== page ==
More funding for immigrants language skills announced in Canada

by Ray Clancy on October 21, 2013

The Canadian government has announced more funding to help people arriving in Canada to ensure their language skills are stronger.

Canada’s Citizenship and Immigration Minister Chris Alexander said that the support is for newcomers as they acquire language skills, find work and integrate into the community.

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Studies confirm that the ability to speak English or French is key for newcomers to Canada to contribute more fully and get better jobs

‘By giving immigrants the tools they need to succeed, we are helping to build a stronger community and a stronger economy. Study after study confirms that being able to speak English or French is key to ensuring newcomers to Canada can contribute more fully and provide for their families more quickly,’ explained Alexander.

The Language Instruction for Newcomers to Canada (LINC) programme allows colleges to offer full and part time training to thousands of people and the latest funding stream of $16.2 million over three years adds to this.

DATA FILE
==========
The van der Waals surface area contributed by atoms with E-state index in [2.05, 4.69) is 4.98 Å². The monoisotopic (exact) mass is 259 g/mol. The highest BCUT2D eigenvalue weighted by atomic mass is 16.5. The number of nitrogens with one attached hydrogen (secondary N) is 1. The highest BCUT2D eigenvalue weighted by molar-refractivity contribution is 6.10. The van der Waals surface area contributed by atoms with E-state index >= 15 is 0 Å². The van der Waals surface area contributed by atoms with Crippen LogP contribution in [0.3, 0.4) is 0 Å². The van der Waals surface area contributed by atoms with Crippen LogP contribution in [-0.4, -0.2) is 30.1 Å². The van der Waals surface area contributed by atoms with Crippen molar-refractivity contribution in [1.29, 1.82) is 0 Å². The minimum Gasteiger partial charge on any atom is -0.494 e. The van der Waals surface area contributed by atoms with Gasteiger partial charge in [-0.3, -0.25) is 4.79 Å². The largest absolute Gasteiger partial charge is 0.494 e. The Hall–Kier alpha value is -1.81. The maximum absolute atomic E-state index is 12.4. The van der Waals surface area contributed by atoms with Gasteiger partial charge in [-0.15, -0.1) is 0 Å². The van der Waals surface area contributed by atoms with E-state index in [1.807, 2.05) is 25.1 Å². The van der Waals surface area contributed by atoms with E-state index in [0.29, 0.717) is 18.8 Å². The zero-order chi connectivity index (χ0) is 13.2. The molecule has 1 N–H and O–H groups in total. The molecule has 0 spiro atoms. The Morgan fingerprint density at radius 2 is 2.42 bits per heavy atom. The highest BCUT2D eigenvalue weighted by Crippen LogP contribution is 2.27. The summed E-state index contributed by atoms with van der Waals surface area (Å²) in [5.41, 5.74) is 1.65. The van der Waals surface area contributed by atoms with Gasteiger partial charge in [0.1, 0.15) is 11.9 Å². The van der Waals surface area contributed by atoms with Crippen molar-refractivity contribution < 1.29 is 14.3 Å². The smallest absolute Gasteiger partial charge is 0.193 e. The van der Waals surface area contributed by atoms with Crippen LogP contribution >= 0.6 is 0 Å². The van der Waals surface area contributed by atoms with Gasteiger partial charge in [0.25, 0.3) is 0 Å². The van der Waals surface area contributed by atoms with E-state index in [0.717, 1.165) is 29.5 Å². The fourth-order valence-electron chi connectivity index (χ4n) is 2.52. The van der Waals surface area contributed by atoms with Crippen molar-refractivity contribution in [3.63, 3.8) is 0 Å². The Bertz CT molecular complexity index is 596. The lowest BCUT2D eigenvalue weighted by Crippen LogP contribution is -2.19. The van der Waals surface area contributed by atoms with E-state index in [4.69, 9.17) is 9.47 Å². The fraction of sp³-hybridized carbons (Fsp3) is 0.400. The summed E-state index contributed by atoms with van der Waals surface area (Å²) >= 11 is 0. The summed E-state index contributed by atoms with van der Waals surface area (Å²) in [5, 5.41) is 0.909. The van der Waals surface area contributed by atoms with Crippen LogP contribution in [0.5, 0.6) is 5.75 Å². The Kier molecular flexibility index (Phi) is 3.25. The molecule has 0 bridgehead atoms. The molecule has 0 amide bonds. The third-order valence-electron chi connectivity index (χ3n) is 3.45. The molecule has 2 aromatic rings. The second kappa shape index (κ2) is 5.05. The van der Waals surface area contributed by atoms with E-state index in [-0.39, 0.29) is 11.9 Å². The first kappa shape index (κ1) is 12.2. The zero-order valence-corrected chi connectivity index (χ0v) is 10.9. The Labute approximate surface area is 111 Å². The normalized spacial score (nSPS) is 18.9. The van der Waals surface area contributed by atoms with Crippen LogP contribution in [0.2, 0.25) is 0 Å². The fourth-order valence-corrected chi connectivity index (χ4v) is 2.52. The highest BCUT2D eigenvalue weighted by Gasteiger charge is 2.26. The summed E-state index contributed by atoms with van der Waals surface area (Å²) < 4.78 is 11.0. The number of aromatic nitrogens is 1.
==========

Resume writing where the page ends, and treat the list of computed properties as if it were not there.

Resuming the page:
The programme is for adults who are permanent residents and has been around since 1992 and more than 60,000 newcomer’s nationwide benefit every year.

A 2005 Statistics Canada study found that employment rates of immigrants increased with their ability to speak English and that language proficiency had the biggest impact on their ability to find employment in a high skilled job or in their intended field.

In a 2009 Compas Research survey on strategies for integrating internationally educated professionals into the Canadian work force, 87% of employers cited inadequate language skills as the top barrier preventing the foreign educated from finding suitable employment.

A 2008 Statistics Canada study found that literacy skills play a role in the wage gap between Canadian born workers and newcomers to Canada.

Meanwhile, Citizenship and Immigration Canada (CIC) is starting to return fees which were paid to the Department for Federal Skilled Worker (FSW) applications affected by the Government of Canada’s Jobs, Growth and Long Term Prosperity Act.

If you applied before 27 February 2008 and have not heard from CIC about whether a decision based on FSW programme selection criteria was made on your application, you may be affected by this new law.

‘If you fall under this category, CIC needs to verify your contact information is up to date so that your fee return will reach you at your current address,’ a spokesman said, adding that applicants should make contact if they have not heard.

‘Communicating with us electronically is the best and easiest way to have your fee return processed.  Due to the large number of affected applicants, the fee return process may take some time from the date your form is received by CIC to the issuance of your cheque. We appreciate your patience,’ the spokesman added.

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